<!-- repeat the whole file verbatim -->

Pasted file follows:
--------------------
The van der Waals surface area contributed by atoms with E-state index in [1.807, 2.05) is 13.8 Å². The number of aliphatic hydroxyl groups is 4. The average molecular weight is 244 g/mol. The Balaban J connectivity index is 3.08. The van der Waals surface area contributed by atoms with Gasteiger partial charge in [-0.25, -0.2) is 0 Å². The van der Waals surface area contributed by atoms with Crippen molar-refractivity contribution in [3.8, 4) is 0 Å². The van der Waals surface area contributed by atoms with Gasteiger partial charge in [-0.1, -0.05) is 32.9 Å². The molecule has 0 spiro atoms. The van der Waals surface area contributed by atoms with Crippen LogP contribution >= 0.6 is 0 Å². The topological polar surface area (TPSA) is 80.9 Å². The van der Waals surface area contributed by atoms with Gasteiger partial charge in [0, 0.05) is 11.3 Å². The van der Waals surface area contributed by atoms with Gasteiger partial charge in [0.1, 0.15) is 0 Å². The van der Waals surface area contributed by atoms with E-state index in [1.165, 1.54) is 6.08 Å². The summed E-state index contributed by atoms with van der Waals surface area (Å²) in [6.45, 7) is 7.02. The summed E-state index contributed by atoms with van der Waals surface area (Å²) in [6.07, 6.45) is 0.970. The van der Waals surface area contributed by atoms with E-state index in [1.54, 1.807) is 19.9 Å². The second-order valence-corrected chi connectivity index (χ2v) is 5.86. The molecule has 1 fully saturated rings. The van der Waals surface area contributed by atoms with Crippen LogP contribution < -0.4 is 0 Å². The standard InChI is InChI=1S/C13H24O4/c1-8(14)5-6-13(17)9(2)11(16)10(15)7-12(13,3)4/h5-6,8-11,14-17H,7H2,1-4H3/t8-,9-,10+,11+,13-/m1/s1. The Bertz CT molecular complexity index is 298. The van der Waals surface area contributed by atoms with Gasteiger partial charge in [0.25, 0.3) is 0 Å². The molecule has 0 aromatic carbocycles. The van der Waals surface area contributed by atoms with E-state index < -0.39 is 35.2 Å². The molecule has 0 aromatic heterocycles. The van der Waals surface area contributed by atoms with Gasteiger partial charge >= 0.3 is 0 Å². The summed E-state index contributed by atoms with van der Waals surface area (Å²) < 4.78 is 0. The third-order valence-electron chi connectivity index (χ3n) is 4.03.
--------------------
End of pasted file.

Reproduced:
The van der Waals surface area contributed by atoms with E-state index in [1.807, 2.05) is 13.8 Å². The number of aliphatic hydroxyl groups is 4. The average molecular weight is 244 g/mol. The Balaban J connectivity index is 3.08. The van der Waals surface area contributed by atoms with Gasteiger partial charge in [-0.25, -0.2) is 0 Å². The van der Waals surface area contributed by atoms with Crippen molar-refractivity contribution in [3.8, 4) is 0 Å². The van der Waals surface area contributed by atoms with Gasteiger partial charge in [-0.1, -0.05) is 32.9 Å². The molecule has 0 spiro atoms. The van der Waals surface area contributed by atoms with Crippen LogP contribution >= 0.6 is 0 Å². The topological polar surface area (TPSA) is 80.9 Å². The van der Waals surface area contributed by atoms with Gasteiger partial charge in [0, 0.05) is 11.3 Å². The van der Waals surface area contributed by atoms with Gasteiger partial charge in [0.1, 0.15) is 0 Å². The van der Waals surface area contributed by atoms with E-state index in [1.165, 1.54) is 6.08 Å². The summed E-state index contributed by atoms with van der Waals surface area (Å²) in [6.45, 7) is 7.02. The summed E-state index contributed by atoms with van der Waals surface area (Å²) in [6.07, 6.45) is 0.970. The van der Waals surface area contributed by atoms with E-state index in [1.54, 1.807) is 19.9 Å². The second-order valence-corrected chi connectivity index (χ2v) is 5.86. The molecule has 1 fully saturated rings. The van der Waals surface area contributed by atoms with Crippen LogP contribution < -0.4 is 0 Å². The standard InChI is InChI=1S/C13H24O4/c1-8(14)5-6-13(17)9(2)11(16)10(15)7-12(13,3)4/h5-6,8-11,14-17H,7H2,1-4H3/t8-,9-,10+,11+,13-/m1/s1. The Bertz CT molecular complexity index is 298. The van der Waals surface area contributed by atoms with Gasteiger partial charge in [0.25, 0.3) is 0 Å². The molecule has 0 aromatic carbocycles. The van der Waals surface area contributed by atoms with E-state index < -0.39 is 35.2 Å². The molecule has 0 aromatic heterocycles. The van der Waals surface area contributed by atoms with Gasteiger partial charge >= 0.3 is 0 Å². The summed E-state index contributed by atoms with van der Waals surface area (Å²) < 4.78 is 0. The third-order valence-electron chi connectivity index (χ3n) is 4.03.